POLITICAL JOUSTING CONTINUES OVER RAMBOUILLETYugoslav President Slobodan Milosevic demanded in a statement released in Belgrade on 10 February that the Kosovar delegation to the talks on a political settlement in Kosova renounce independence. He called such a renunciation "the only way to secure a successful solution" to the crisis. The next day, Serbian President Milan Milutinovic arrived in Rambouillet for what Serbian media called a brief visit. Observers have noted that the Serbian delegation to the talks includes none of Belgrade's leading decision-makers and is not as high-ranking as the Kosovar one. French Foreign Minister Hubert Vedrine and his British counterpart, Robin Cook, are also slated to attend the talks on 11 February. It will be their third appearance together at Rambouillet in an effort to put pressure on the Serbian and Kosovar delegations to reach an agreement. AP reported that the two sides have yet to approve "a single line of peace text." PM
 NO ROOM IN THE CHATEAU FOR ARTEMIJESerbian Orthodox Bishop Artemije of Raska and Prizren met reporters in the snow outside the Rambouillet castle on 10 February after conference officials told him that there was no room inside the chateau for him to meet with journalists. The spiritual leader of Kosova's Serbs argued that the Belgrade delegation to the talks represents neither him nor his followers (see "RFE/RL Newsline," 4 February 1999). "They represent only two parties: Milosevic's Socialists and his wife's neo-communistsŠ. If we had confidence in them, we would not be here. The only possible solutionŠis for Serbia to become democratic. And that cannot happen while Milosevic is in chargeŠ. We want a solution that will prevent a Serbian exodus from the province," Reuters quoted him as saying. Momcilo Trajkovic, the political leader of the Kosovar Serbs, accompanied the bishop. PM
 MONTENEGRO BACKS ADRIATIC ROAD PROJECTPresident Milo Djukanovic told Greek Foreign Minister Theodoros Pangalos in Podgorica on 10 February that his government supports the construction of the proposed Adriatic highway, RFE/RL's South Slavic Service reported. The road would link Greece, Albania, Montenegro, Croatia, Bosnia, Slovenia, and Italy and greatly facilitate travel and shipments (see "RFE/RL Newsline," 24 November 1998). PM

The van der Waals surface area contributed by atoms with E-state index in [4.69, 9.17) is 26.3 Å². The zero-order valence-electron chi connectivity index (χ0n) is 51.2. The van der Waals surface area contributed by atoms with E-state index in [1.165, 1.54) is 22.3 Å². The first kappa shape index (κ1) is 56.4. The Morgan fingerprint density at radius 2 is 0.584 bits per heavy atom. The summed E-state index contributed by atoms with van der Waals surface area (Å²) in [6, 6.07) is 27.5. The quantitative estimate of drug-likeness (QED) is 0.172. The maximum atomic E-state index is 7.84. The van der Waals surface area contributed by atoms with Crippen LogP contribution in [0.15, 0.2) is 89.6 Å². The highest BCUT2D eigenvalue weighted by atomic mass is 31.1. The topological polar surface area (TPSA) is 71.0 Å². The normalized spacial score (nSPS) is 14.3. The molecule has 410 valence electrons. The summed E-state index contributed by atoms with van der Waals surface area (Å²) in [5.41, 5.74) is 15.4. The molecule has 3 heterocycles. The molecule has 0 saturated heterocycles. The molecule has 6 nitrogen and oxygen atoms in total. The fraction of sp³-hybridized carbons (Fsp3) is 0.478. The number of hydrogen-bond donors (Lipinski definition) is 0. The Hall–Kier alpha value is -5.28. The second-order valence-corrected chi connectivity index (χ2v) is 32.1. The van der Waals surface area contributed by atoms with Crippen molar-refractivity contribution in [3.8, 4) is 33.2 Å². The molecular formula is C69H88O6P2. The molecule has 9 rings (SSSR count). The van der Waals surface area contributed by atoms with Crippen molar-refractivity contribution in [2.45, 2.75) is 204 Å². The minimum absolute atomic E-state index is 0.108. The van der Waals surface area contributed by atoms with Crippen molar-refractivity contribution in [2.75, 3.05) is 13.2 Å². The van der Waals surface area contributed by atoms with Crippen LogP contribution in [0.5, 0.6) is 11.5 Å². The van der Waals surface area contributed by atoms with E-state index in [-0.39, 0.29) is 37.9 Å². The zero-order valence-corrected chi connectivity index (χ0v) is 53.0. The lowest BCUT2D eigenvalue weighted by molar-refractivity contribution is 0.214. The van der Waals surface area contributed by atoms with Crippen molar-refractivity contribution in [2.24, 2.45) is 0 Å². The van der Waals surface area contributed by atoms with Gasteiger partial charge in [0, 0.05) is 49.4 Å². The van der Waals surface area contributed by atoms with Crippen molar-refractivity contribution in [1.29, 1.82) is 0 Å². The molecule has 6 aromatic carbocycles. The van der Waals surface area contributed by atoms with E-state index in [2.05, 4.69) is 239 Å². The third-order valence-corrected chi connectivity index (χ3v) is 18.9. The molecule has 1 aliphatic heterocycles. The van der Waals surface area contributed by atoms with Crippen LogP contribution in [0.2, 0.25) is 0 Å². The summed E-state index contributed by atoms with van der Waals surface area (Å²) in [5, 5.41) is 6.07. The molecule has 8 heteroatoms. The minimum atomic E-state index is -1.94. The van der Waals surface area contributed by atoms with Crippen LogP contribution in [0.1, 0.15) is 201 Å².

DJOKIC IN PRIME MINISTER'S RACE AFTER ALL?Republika Srpska parliamentary speaker Petar Djokic said in Banja Luka on 10 February that he wants his party to decide whether he should accept President Nikola Poplasen's nomination for prime minister, RFE/RL's South Slavic Service reported. The international community's Carlos Westendorp had said earlier that Djokic told him that he is not interested in the nomination. Also on 10 February, the Republika Srpska government began charging customs fees on imports from Serbia and Montenegro. PM
 BOSNIA GETS NEW NATIONAL ANTHEMThe joint parliament in Sarajevo on 10 February overwhelmingly approved the composition "Intermezzo" as the republic's national anthem. At least for the time being, the anthem will have no text. "Oslobodjenje" reported that the composition is "based on the modern European classical tradition" and purposely does not include themes from either Croatian, Serbian, or Muslim folk music. PM
 ANOTHER CROATIAN MEDIA CHIEF QUITSMirko Galic resigned his post on the management board of Croatian Television on 10 February. He charged that unspecified political interference prevented him from carrying out reforms or performing his duties in a professional or independent manner, "Jutarnji list" reported. The head of the state-run news agency recently quit his post because of interference by the governing Croatian Democratic Community. PM
 ISRAEL TO MODERNIZE CROATIA'S MIGSThe Croatian Defense Ministry has concluded an agreement with an Israeli firm to modernize 24 aging MiG 21s in order to bring them up to NATO standards. The work will take place at Velika Gorica and cost approximately $3 million per aircraft, "Vecernji list" reported on 11 February. The agreement comes after years of speculation in the media that Croatia seeks Israeli technology to upgrade the MiGs because NATO countries have reportedly refused to sell Zagreb state-of-the-art aircraft. Since obtaining independence in 1991, Croatia has sought to bring its military up to NATO standards. In top commands, Western-trained officers have gradually replaced veterans of the former Yugoslav army, whose training focused on conducting a defensive guerrilla war. PM